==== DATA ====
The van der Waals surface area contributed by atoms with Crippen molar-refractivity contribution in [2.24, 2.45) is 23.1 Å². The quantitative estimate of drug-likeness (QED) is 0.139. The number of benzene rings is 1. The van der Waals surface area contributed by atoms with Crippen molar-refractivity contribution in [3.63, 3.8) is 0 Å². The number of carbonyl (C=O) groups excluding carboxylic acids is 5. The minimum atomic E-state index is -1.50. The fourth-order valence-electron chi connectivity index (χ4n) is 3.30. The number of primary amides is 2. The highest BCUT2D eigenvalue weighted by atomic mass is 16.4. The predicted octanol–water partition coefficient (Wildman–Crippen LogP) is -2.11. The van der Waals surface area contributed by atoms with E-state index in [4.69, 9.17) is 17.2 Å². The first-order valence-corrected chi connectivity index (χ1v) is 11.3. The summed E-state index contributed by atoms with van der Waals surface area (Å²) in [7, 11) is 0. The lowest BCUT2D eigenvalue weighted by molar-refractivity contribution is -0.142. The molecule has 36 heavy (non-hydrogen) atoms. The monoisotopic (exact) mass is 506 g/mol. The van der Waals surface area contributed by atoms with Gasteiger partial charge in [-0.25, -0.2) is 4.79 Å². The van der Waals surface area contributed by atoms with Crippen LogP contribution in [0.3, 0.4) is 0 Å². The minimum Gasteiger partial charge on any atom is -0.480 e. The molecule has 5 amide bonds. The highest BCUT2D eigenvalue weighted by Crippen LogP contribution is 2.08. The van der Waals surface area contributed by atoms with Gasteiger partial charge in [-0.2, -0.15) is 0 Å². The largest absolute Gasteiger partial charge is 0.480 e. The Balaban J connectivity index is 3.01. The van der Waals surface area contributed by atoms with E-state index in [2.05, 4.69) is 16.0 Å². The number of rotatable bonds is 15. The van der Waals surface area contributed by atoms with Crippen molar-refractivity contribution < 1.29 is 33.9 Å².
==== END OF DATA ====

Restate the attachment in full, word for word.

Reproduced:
The van der Waals surface area contributed by atoms with Crippen molar-refractivity contribution in [2.24, 2.45) is 23.1 Å². The quantitative estimate of drug-likeness (QED) is 0.139. The number of benzene rings is 1. The van der Waals surface area contributed by atoms with Crippen molar-refractivity contribution in [3.63, 3.8) is 0 Å². The number of carbonyl (C=O) groups excluding carboxylic acids is 5. The minimum atomic E-state index is -1.50. The fourth-order valence-electron chi connectivity index (χ4n) is 3.30. The number of primary amides is 2. The highest BCUT2D eigenvalue weighted by atomic mass is 16.4. The predicted octanol–water partition coefficient (Wildman–Crippen LogP) is -2.11. The van der Waals surface area contributed by atoms with E-state index in [4.69, 9.17) is 17.2 Å². The first-order valence-corrected chi connectivity index (χ1v) is 11.3. The summed E-state index contributed by atoms with van der Waals surface area (Å²) in [7, 11) is 0. The lowest BCUT2D eigenvalue weighted by molar-refractivity contribution is -0.142. The molecule has 36 heavy (non-hydrogen) atoms. The monoisotopic (exact) mass is 506 g/mol. The van der Waals surface area contributed by atoms with Gasteiger partial charge in [-0.25, -0.2) is 4.79 Å². The van der Waals surface area contributed by atoms with Crippen LogP contribution in [0.3, 0.4) is 0 Å². The minimum Gasteiger partial charge on any atom is -0.480 e. The molecule has 5 amide bonds. The highest BCUT2D eigenvalue weighted by Crippen LogP contribution is 2.08. The van der Waals surface area contributed by atoms with Gasteiger partial charge in [-0.2, -0.15) is 0 Å². The largest absolute Gasteiger partial charge is 0.480 e. The Balaban J connectivity index is 3.01. The van der Waals surface area contributed by atoms with E-state index in [2.05, 4.69) is 16.0 Å². The number of rotatable bonds is 15. The van der Waals surface area contributed by atoms with Crippen molar-refractivity contribution < 1.29 is 33.9 Å².